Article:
One area where Laurinaitis is clearly more comfortable is in his expanded leadership role. The simple nature of his position as middle linebacker requires plenty of leadership tasks such as making the calls and getting everyone lined up correctly but as a rookie, Laurinaitis acknowledged it can be hard to assert yourself in a leadership role.

In his rookie season, Laurinaitis quietly went about his business but did what had to be done. This year, he’s embraced the leadership aspects of the job because he built up enough equity through performance to be a more commanding presence in the locker room.

“Coach (Jim) Tressel told me in college that the way you become a leader on a team is you have to prove yourself on the field first,” Laurinaitis said. “When you are a rookie it’s harder. You kind of earn it. Hopefully I did. I think the guys listen when I ask them stuff and when I tell them how we are going to do some things. But it’s a collective effort. There’s not one leader to an offense or defense but naturally the MIC ‘backer has to be. If we need something done, I try to make that vocal.”

Laurinaitis’ value in terms of leadership and production are what makes him a key building block in what the Rams are doing. But it’s all of the little things that really have earned him the respect of his coaches and teammates in such a short period of time.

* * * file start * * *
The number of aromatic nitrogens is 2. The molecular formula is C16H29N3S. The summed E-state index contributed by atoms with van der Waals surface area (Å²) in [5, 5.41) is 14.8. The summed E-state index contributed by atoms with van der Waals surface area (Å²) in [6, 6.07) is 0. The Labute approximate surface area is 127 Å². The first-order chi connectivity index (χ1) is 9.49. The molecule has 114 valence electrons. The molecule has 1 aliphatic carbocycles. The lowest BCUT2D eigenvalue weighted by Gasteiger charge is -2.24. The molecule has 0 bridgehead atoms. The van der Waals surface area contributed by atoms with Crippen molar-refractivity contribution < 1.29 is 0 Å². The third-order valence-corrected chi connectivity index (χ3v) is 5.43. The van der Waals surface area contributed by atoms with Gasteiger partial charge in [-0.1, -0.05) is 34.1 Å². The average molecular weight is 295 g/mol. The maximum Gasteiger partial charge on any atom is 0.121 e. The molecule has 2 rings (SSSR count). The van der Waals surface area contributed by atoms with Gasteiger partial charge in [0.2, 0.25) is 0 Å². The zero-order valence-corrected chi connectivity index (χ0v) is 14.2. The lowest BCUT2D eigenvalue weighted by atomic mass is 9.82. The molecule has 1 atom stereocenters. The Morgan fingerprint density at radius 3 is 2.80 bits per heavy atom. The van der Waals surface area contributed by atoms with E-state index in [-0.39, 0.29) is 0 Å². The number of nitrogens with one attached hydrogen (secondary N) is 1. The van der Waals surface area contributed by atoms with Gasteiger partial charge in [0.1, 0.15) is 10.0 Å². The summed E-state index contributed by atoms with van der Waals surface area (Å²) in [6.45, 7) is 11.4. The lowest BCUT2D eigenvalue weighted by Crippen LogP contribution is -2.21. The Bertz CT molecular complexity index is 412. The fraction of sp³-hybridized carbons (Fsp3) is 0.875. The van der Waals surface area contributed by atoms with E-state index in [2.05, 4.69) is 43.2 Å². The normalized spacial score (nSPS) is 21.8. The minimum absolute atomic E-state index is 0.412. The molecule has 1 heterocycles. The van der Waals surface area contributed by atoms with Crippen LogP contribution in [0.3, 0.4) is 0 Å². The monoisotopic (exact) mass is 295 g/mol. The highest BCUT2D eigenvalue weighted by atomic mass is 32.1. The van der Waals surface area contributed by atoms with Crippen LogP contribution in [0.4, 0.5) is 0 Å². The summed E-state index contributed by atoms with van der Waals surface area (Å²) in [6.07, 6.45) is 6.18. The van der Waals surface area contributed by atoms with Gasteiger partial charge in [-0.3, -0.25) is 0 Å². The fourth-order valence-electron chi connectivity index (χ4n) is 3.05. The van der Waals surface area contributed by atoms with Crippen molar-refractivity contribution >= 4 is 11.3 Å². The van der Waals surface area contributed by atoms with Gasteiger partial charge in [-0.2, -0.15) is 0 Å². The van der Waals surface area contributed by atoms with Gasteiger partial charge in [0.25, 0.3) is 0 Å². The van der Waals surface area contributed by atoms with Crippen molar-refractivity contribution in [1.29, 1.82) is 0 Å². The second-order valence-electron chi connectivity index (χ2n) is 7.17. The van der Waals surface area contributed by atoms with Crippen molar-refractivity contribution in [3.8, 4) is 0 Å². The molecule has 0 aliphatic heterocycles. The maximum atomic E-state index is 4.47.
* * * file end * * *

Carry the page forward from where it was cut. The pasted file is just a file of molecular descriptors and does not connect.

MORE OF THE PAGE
The extra work Laurinaitis puts in and his football intelligence have allowed him to handle a lot more than many others in his position could in just their second year in the league.

“(He’s) tremendously important, and really a lot of those things are unseen,” coach Steve Spagnuolo said. “(Defensive Coordinator) Ken (Flajole), myself, and all the defensive coaches get together at times and say, ‘Can we do this? Can we do that?’ and usually we say, ‘Well, he can handle it.’ It usually comes back to he can handle it, and we all know who ‘he’ is, because he’ll get us in and out of the right defenses. So he’s very valuable to have.”

Flajole concurs.
“I think so, and I think a lot of it has to do with what he’s done for us behind the scenes,” Flajole said. “We put a lot of management skills on him, a lot of things where we ask him to check and get us into the right front and maybe get us out of a pressure when the offense audibles and gets into a protection look. I think he’s just much more comfortable doing that. I think he’s much more vocal and he’s confident doing so. He gives us a lot of things at his position and it’s a lot of things that maybe the average fan wouldn’t recognize.”

Should Laurinaitis continue to develop at his current rate, there will be plenty of things for the average fan to recognize.

In last week’s game, Laurinaitis brought out a special introduction in which he timed up his stomp with the flames and then spit water in conjunction with it to mimic the introduction of wrestler Triple H.

“I’ll probably keep that going forward,” Laurinaitis said. “I’m trying to find something that can be my signature move and obviously the wrestling lineage kind of helps that out.”

So long as the Pro Bowl type of performance continues, consider Laurinaitis’ newfound swagger just another in the long line of things he’s trying to perfect.